The great pyramids at Giza, EgyptElephants crossing the Zambezi river in Mana Pools National Park world heritage site, ZimbabweThe great mosque in the Old Towns of Djenne world heritage site, MaliBlack and white ruffed lemur, Rainforests of the Atsinanana world heritage site, Madagascar

Ennedi Massif - Chad

Map showing the location of the Ennedi Massif (Chad), a possible future World Heritage Site

Website category:  African Deserts

Location and Area: 30,000 km2 in eastern Chad

Inscribed: 2016

Important Values:

The Ennedi is a vast sandstone massif, covering some 30,000 km2 on the southern fringes of the Sahara Desert in eastern Chad.  It is one of six major mountain blocks in the Sahara, all of which have been subject to major fluctuations in climate over millennia.  The story of these changes is recorded in the area’s rich rock art, and evidenced by relict populations of plants and animals that survive in sheltered pockets in an otherwise desiccated environment. The scenery is spectacular, with desert landscapes punctuated by extraordinary eroded sandstone sculptures, deep canyons and vibrant green hidden oases. 



Slideshow of the Ennedi Massif - Chad

Slideshow Description:  The slideshow features a relatively small part of this very extensive world heritage site, concentrating on the more accessible areas in the south-west of the site.  It begins with one of the classic sandstone arches, situated at Terkei, where there is also a well-know concentration of rock art.  Sadly, one of the best-known panels (which appears in Coulson & Campbell's book on African Rock Art and shows a group of women in ankle-length dresses) has been deliberately defaced in recent years, illustrating the vulnerability of the rock-art and need for more effective protection.  Much of the rock art is found in smaller concealed alcoves and caves, and it takes time for the interested observer to explore and discover its diversity - indeed, much of it remains undocumented in more remote parts of the massif.  From Terkei the slideshow moves to an isolated sandstone outcrop slightly further north, known as 'The Castle', with its spectacular wind-blown towers flanked by golden sand dunes.  The sandstone outcrops are separated from one another by sand-filled ergs (valleys), and there are far-reaching views across the area from high on the 'Castle' ramparts.  Many of the area's most distinctive sandstone outcrops have been given names, and the slideshow features 'Les Trois Messieurs', three great columns standing together and a number of other such outcrops from the north of Terkei.  In the same area are further panels of rock-art showing distinctive horsemen, riding in groups (their steeds illustrated in elongated form with legs outstretched) as well as archaeological evidence of past occupation such as ancient grinding stones.  The Ennedi Massif is still a 'living landscape', occupied by pastoralists with their camels, donkeys and goats, and much of the more conspicuous wildlife species have disappeared as a result of hunting.  A fennec fox is shown, one of the few larger mammals that might be encountered on a visit to the area.  There are a few oases scattered throughout the area and these serve as busy gathering points for herdsmen and their livestock - the Tokou well is shown, as well as features of the surrounding area.  The Ennedi shelters various species of plants and animals that would normally require a moister environment, but survive here as 'relict' populations.  As an example, near the Tokou well stands the only Acacia albida tree known in the Ennedi.  The slideshow ends with another of the area's classic sandstone arches, known as 'Naplolean's cap'.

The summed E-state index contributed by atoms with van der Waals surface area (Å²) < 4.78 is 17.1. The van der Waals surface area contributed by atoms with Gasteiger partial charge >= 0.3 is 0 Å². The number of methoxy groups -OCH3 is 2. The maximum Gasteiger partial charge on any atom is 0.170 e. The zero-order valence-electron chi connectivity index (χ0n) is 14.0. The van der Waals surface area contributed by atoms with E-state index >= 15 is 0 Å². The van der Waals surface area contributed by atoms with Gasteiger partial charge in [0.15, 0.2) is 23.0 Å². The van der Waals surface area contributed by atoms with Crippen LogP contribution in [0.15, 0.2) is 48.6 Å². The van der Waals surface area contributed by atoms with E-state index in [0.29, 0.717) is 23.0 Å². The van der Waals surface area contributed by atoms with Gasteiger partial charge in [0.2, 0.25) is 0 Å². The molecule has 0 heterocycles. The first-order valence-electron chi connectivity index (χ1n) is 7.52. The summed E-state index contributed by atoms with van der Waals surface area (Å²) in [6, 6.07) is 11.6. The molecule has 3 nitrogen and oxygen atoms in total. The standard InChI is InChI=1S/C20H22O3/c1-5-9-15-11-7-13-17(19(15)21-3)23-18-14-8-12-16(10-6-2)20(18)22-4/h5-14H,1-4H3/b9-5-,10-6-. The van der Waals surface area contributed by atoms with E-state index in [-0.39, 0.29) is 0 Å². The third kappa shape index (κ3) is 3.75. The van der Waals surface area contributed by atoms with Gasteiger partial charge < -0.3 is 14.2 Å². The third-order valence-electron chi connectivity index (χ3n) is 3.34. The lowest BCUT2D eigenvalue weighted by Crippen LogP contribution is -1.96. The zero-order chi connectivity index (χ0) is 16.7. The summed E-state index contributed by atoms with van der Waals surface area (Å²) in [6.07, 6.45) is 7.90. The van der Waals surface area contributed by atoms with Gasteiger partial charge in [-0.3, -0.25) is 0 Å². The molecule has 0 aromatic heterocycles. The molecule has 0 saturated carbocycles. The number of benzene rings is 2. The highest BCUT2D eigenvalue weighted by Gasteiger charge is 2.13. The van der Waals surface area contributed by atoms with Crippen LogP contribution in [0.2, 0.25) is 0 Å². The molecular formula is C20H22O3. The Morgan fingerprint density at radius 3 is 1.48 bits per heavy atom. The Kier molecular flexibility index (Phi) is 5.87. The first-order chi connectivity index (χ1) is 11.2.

Links to other places in the African Deserts category:  Air & Tenere  l  Tassili N'Ajjer  l  Lakes of Ounianga  l  Namib Sand Sea

Links: Google Earth | Birdlife IBA

 The Ennedi Massif (Chad) has an extraordinary wealth of rock art, this particular panel - probably less than 3000 years old - features three women in dresses and elaborate hats standing to the left of a cowA natural sandstone rock arch at Terkei in the Ennedi Massif (Chad)Spectacular sandstone structures, the result of thousands of years of wind and water erosion, dominate the landscape of the Ennedi Massif (Chad)Camels drinking in the Guelta d'Archei, one of the few permanent sources of water in the Ennedi Massif (Chad)



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